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Six Dreams Review 2018 Tv Show Series Season Cast Crew Online
Stars: Quique Cárcel, Amaia Gorostiza, Andrés Guardado
Review: Six Dreams is a six part documentary series following the trials and tribulations of six individuals of varying stature in La Liga during the 2017/2018 season. Switching perspective between grass-root players, coaches, managers and owners, Six Dreams is a comprehensive and oftentimes fascinating insight into one of the most revered leagues in the world. Although the series lacks some of the pure insightful passion seen with All Or Nothing, Six Dreams is still a very good documentary series.
Much like the flurry of other football documentaries released this year, Six Dreams follows a very similar format with its depiction of the beautiful game. Instead of following individual players or a single club for a season, Six Dreams takes a much broader perspective, focusing on six different individuals across La Liga on their journey through their respective seasons.
Mexican Andrés signs for Real Betis and we see his journey with the club, midfielder Saúl at Atletico Madrid adapts to life in a championship chasing team while Sevilla’s manager Berizzo struggles to keep the board and fans happy. Speedy striker Iñaki at Athletic Bilbao rounds out the four on-pitch players. Contrasting these varying personalities are Girona’s Sports Director Quique and fiercely competitive newcomers Eibar and in particular, their first female owner, President Amaia.
With the spotlight usually resting on Spanish giants Real Madrid and Barcelona, it’s somewhat refreshing to see these two reduced to bystanders in favour of the often overlooked mid-table and relegation threatened teams in this division. Watching these teams compete both on and off the pitch is the driving force for much of the series and the matches themselves are brought to life through the usual extravagant flamboyance of the Spanish commentary team. A variety of matches are shown highlighting key moments in the season for each team, cutting to crowd reactions and ending each match with a league table updated in real-time with points gained and teams rising and falling. It’s a small touch but one that really helps immerse you in the season and understand the trials and tribulations each manager is facing.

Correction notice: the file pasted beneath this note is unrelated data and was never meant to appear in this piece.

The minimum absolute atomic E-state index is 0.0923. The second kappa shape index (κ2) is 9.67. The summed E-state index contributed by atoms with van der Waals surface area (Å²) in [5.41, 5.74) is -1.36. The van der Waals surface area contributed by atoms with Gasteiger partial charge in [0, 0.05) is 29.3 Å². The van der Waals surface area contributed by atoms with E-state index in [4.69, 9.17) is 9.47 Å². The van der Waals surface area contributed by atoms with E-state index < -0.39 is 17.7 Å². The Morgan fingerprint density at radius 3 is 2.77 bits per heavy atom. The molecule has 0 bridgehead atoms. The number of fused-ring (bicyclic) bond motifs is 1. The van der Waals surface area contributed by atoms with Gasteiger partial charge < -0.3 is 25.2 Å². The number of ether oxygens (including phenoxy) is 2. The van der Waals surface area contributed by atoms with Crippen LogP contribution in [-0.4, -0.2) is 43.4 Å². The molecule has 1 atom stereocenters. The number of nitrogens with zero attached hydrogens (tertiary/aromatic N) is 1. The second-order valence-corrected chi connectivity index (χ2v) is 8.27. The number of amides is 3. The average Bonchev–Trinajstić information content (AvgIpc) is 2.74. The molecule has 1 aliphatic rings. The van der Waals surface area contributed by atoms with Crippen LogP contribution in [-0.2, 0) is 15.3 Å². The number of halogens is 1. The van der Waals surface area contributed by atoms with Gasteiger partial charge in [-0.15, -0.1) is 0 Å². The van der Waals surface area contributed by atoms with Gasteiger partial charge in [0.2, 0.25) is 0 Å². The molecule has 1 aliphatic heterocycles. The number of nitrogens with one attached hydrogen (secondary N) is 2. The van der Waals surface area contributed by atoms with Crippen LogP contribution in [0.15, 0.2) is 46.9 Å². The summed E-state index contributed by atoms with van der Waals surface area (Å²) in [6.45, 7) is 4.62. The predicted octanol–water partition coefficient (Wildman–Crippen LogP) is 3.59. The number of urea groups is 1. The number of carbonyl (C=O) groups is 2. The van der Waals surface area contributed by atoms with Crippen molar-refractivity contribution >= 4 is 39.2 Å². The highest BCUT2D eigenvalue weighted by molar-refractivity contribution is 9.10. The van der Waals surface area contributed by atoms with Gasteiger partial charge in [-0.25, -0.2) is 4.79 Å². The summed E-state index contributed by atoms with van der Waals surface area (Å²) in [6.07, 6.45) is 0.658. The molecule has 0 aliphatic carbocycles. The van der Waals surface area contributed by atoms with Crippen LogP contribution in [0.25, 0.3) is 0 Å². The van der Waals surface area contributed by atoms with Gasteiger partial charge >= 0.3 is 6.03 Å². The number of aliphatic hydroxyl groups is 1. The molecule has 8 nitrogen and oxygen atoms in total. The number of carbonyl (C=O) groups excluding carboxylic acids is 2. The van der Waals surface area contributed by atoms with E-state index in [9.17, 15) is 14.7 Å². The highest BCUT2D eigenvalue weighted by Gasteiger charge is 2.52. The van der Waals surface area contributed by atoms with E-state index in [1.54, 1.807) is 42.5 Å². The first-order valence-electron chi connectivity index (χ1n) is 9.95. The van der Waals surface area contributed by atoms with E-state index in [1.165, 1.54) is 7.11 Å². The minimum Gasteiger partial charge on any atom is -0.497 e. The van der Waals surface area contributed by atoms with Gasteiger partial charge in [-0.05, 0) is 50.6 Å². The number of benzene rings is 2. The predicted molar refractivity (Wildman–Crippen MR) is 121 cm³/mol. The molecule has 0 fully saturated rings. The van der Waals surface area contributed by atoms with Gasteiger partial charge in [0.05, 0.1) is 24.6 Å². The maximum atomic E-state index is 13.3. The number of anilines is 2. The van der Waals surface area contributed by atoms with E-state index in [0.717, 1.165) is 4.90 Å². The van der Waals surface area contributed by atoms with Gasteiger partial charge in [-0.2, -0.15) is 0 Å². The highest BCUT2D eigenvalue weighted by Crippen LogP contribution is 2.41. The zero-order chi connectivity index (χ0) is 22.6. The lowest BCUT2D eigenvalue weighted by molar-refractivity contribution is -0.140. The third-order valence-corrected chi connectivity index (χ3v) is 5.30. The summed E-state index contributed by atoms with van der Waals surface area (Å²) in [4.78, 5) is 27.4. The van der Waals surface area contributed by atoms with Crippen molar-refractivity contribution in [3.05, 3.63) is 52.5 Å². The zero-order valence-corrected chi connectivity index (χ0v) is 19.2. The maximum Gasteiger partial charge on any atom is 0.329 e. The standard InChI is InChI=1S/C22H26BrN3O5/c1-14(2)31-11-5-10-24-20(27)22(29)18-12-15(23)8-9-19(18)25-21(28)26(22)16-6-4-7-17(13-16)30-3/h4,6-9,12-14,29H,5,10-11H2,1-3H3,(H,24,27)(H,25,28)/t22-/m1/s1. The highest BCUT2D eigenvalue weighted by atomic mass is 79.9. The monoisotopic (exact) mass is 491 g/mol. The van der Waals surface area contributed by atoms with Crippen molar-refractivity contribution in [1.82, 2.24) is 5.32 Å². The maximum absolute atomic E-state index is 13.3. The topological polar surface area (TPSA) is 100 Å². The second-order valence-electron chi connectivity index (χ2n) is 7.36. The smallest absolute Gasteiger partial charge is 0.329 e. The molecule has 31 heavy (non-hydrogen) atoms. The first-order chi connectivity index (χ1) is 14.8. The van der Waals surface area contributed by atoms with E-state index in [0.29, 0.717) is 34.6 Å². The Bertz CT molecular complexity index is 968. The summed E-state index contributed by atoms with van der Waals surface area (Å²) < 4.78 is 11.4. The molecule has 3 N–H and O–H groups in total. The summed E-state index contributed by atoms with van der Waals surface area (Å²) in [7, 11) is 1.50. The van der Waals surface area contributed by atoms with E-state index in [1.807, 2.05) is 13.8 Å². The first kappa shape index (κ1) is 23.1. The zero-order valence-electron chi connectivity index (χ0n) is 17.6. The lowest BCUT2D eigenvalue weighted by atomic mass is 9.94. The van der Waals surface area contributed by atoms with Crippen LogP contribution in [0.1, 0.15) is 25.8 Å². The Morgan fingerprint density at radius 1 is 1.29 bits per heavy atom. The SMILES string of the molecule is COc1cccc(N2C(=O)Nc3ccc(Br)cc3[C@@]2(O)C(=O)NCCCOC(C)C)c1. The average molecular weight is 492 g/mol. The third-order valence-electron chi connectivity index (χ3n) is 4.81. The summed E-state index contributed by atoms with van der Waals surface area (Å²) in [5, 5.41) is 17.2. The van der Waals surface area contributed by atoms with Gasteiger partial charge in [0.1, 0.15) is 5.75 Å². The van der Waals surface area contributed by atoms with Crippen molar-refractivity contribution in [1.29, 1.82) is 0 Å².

Of course, with the focus being on the premier Spanish league, it comes as no surprise that this documentary is spoken completely in Spanish. There are subtitles here but as more of a gripe toward Amazon Prime than the documentary itself, the chunky black outline and white writing obscure some of the sleek visual design of the documentary which does detract a little from the sleekness on display. The editing is generally pretty good although much like First Team: Juventus, some of the on-pitch action can be difficult to decipher with sporadic camera changes and rapid cutting to audience reactions during key moments in a match.
There will be those that inevitably compare this to All Or Nothing: Manchester City and it’s easy to see why. The premise and general set-up of the series is the same, with each episode lending itself to the next through a clever use of immersive storytelling and finishing each episode at a crucial dramatic moment. It’s a clever ploy but unlike All Or Nothing, the constantly changing perspective between different teams and players means you never fully immerse yourself in one club or player, and no more does this become apparent than when these teams play each other. Instead, Six Dream works best when it embraces the culture and spirit of football from a purely passive perspective, capturing the raw emotion and passion from fans in one of the best leagues in the world.
If you’re a fan of football or sport in general, Six Dreams is well worth checking out. The unique perspective on more of the mid-table and relegation threatened teams helps and the alternate perspectives works to give an overview of the league many regard as the best in the world. It may not be as slickly produced or emotionally absorbing as All Or Nothing: Manchester City but what it lacks in driven focus, it more than makes up for with the way it captures the essence of what makes La Liga such a great league.